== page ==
Julie: Kristen, being the most awesome friend ever, provided me with some essential riding gear – a spare tube, a tube patch kit, a pair of tire levers, an adapter for my car air pump at home, and a saddle bag to carry it all in! No, seriously, it’s a “saddle” bag – a small zippered bag that attaches to the underside of the bike’s saddle. (I did not get Julie the granola bar to provide energy and/or a boot but did suggest she put one in! I also recommended make up remover wipes, because they’re the best at greasy stuff for post-fixing cleanup.) Kristen also gave me a compact air pump which attaches to the bike’s frame. Thus armed, I am prepared – theoretically, anyway – to patch a flat tire. Kristen then gave me a crash course in fixing a flat. (Luckily, no crashing or actual flats were involved as part of this lesson! Even the dog wanted to learn!)
First things first…if you find the concept of a flat tire scary enough to prevent you from taking up bike riding, let me put your mind at ease. It’s important to understand that the usual flat tire while riding a bike is like having a flat in your car. You’ll hear funny sounds, pedaling becomes more difficult and turning will be less smooth than you’re used to.
Next, let me tell you that fixing a flat is not the easiest task in the world if you’ve never done it before. If you have the opportunity, like I did, to learn face-to-face from an experienced rider, TAKE IT! I can’t imagine trying to learn this, or being remotely successful at it, from a YouTube video. Even removing the tires from the bike isn’t as simple a task as it sounds, especially with the rear tire because you have to dance around the chain and gears. Kristen demonstrated how to loosen the tire from the rim, feel for the object that caused the puncture, remove the deflated tube, use the patch kit, and put the whole thing back together. Then, it was my turn to try. I quickly discovered that it wasn’t as easy as Kristen had made it look. Her experience enabled her to go through the process relatively quickly and with a modicum of effort. I struggled, even with Kristen’s voice-of-experience tips, but I got it done. Now, if I get a flat tire when I’m riding by myself, I will know what to do, I have the proper equipment to do it, and I can at least give it the old college try. If that fails, though, I have a backup plan. The Better World Club, the company I use for roadside assistance for my car, also offers bicycle roadside assistance. If I can’t fix my flat tire, they’ll send an agent with an appropriate vehicle to give me and my bike a lift home!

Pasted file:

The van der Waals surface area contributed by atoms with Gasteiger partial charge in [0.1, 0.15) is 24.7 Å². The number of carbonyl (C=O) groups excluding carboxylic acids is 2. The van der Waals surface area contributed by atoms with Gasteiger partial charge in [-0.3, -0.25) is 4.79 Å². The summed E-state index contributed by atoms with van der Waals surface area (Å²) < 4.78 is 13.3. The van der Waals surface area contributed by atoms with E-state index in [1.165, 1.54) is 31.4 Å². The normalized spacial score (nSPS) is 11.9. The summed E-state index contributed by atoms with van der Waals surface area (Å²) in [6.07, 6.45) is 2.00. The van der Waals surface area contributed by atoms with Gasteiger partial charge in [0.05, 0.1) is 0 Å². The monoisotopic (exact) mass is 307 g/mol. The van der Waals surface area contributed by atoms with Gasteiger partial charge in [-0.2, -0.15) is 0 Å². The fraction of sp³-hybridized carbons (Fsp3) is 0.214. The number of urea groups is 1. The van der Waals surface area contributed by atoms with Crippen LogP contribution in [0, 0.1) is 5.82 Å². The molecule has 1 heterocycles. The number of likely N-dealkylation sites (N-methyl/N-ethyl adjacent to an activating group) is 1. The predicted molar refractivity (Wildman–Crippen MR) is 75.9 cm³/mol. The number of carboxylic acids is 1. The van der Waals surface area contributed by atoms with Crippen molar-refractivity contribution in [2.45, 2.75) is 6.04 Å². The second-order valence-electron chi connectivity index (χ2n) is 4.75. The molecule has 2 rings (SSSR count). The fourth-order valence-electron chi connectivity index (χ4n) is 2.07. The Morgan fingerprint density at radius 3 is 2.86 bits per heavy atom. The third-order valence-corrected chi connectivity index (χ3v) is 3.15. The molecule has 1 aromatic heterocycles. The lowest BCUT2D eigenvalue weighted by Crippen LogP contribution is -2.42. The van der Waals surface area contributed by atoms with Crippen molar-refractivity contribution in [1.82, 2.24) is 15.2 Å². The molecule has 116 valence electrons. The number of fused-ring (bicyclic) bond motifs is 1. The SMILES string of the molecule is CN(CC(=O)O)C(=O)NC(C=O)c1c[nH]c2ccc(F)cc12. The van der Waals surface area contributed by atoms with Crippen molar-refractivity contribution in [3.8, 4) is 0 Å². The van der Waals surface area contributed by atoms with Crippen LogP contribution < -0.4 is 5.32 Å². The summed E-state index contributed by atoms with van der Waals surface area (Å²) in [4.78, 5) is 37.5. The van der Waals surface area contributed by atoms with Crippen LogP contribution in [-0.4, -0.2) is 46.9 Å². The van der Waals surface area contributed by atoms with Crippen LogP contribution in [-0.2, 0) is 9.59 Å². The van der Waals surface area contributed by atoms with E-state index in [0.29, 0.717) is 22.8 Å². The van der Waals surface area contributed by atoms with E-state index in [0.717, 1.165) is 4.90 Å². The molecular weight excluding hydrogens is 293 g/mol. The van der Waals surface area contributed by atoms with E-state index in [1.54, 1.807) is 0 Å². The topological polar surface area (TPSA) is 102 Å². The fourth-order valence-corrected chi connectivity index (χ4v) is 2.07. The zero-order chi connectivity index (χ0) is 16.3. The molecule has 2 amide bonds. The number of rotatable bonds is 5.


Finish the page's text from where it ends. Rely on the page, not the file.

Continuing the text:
Julie, there’s a car service that will rescue you on your bike?! That’s amazing! I had no idea! I’m glad to know you have this as a backup option. I’m also glad you now know how to fix a flat because it will probably be a lot faster than waiting for a rescue ride!